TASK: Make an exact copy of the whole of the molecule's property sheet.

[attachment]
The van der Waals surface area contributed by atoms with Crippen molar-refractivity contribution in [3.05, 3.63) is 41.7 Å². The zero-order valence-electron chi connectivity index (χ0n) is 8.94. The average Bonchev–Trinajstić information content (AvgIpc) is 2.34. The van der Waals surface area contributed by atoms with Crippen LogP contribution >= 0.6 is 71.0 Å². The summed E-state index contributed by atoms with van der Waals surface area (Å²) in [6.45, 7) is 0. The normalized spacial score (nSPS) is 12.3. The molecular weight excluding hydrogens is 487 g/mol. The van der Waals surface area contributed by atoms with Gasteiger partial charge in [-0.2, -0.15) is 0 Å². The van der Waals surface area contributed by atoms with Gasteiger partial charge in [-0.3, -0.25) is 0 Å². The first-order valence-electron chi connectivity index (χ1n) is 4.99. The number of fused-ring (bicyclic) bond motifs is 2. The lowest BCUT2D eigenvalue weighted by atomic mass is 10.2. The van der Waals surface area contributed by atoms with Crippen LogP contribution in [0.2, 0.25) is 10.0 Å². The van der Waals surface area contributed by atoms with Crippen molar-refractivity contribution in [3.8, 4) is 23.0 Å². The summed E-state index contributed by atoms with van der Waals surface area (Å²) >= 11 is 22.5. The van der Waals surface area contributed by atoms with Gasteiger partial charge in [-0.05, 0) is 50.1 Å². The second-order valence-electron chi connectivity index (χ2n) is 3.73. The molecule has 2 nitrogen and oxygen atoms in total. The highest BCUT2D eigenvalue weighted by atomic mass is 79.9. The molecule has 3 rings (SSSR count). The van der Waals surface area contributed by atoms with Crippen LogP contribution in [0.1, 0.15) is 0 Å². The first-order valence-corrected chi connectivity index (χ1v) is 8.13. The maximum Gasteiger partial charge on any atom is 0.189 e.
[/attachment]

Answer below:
The van der Waals surface area contributed by atoms with Crippen molar-refractivity contribution in [3.05, 3.63) is 41.7 Å². The zero-order valence-electron chi connectivity index (χ0n) is 8.94. The average Bonchev–Trinajstić information content (AvgIpc) is 2.34. The van der Waals surface area contributed by atoms with Crippen LogP contribution >= 0.6 is 71.0 Å². The summed E-state index contributed by atoms with van der Waals surface area (Å²) in [6.45, 7) is 0. The normalized spacial score (nSPS) is 12.3. The molecular weight excluding hydrogens is 487 g/mol. The van der Waals surface area contributed by atoms with Gasteiger partial charge in [-0.2, -0.15) is 0 Å². The van der Waals surface area contributed by atoms with Gasteiger partial charge in [-0.3, -0.25) is 0 Å². The first-order valence-electron chi connectivity index (χ1n) is 4.99. The number of fused-ring (bicyclic) bond motifs is 2. The lowest BCUT2D eigenvalue weighted by atomic mass is 10.2. The van der Waals surface area contributed by atoms with Crippen LogP contribution in [0.2, 0.25) is 10.0 Å². The van der Waals surface area contributed by atoms with Crippen molar-refractivity contribution in [3.8, 4) is 23.0 Å². The summed E-state index contributed by atoms with van der Waals surface area (Å²) >= 11 is 22.5. The van der Waals surface area contributed by atoms with Gasteiger partial charge in [-0.05, 0) is 50.1 Å². The second-order valence-electron chi connectivity index (χ2n) is 3.73. The molecule has 2 nitrogen and oxygen atoms in total. The highest BCUT2D eigenvalue weighted by atomic mass is 79.9. The molecule has 3 rings (SSSR count). The van der Waals surface area contributed by atoms with Crippen LogP contribution in [0.1, 0.15) is 0 Å². The first-order valence-corrected chi connectivity index (χ1v) is 8.13. The maximum Gasteiger partial charge on any atom is 0.189 e.